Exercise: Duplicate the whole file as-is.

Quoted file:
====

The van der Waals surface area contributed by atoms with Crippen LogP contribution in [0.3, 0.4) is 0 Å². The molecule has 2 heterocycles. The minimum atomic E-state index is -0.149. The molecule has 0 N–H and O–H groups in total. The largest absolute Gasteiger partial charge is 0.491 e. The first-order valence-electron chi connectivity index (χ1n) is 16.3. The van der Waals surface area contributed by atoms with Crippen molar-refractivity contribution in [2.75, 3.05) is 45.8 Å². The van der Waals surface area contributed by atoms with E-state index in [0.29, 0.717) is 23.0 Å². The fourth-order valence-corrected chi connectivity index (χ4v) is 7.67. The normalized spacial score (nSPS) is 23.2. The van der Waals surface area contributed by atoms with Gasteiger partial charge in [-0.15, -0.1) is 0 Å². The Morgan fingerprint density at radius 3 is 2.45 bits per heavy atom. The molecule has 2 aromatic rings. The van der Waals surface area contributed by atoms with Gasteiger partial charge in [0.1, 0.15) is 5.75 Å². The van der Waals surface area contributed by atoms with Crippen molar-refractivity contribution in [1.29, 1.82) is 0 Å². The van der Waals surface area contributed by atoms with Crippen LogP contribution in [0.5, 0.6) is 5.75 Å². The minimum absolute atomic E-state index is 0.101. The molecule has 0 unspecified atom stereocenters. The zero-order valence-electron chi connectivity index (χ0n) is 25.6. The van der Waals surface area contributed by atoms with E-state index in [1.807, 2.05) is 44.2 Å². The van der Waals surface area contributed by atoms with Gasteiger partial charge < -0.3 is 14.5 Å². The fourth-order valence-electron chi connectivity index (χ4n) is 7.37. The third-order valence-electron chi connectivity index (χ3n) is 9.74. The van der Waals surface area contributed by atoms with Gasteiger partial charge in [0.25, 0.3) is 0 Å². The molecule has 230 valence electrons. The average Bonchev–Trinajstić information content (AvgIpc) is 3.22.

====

The van der Waals surface area contributed by atoms with Crippen LogP contribution in [0.3, 0.4) is 0 Å². The molecule has 2 heterocycles. The minimum atomic E-state index is -0.149. The molecule has 0 N–H and O–H groups in total. The largest absolute Gasteiger partial charge is 0.491 e. The first-order valence-electron chi connectivity index (χ1n) is 16.3. The van der Waals surface area contributed by atoms with Crippen molar-refractivity contribution in [2.75, 3.05) is 45.8 Å². The van der Waals surface area contributed by atoms with E-state index in [0.29, 0.717) is 23.0 Å². The fourth-order valence-corrected chi connectivity index (χ4v) is 7.67. The normalized spacial score (nSPS) is 23.2. The van der Waals surface area contributed by atoms with Gasteiger partial charge in [-0.15, -0.1) is 0 Å². The Morgan fingerprint density at radius 3 is 2.45 bits per heavy atom. The molecule has 2 aromatic rings. The van der Waals surface area contributed by atoms with Gasteiger partial charge in [0.1, 0.15) is 5.75 Å². The van der Waals surface area contributed by atoms with Crippen molar-refractivity contribution in [1.29, 1.82) is 0 Å². The van der Waals surface area contributed by atoms with Crippen LogP contribution in [0.5, 0.6) is 5.75 Å². The minimum absolute atomic E-state index is 0.101. The molecule has 0 unspecified atom stereocenters. The zero-order valence-electron chi connectivity index (χ0n) is 25.6. The van der Waals surface area contributed by atoms with E-state index in [1.807, 2.05) is 44.2 Å². The van der Waals surface area contributed by atoms with Gasteiger partial charge < -0.3 is 14.5 Å². The fourth-order valence-electron chi connectivity index (χ4n) is 7.37. The third-order valence-electron chi connectivity index (χ3n) is 9.74. The van der Waals surface area contributed by atoms with Gasteiger partial charge in [0.25, 0.3) is 0 Å². The molecule has 230 valence electrons. The average Bonchev–Trinajstić information content (AvgIpc) is 3.22.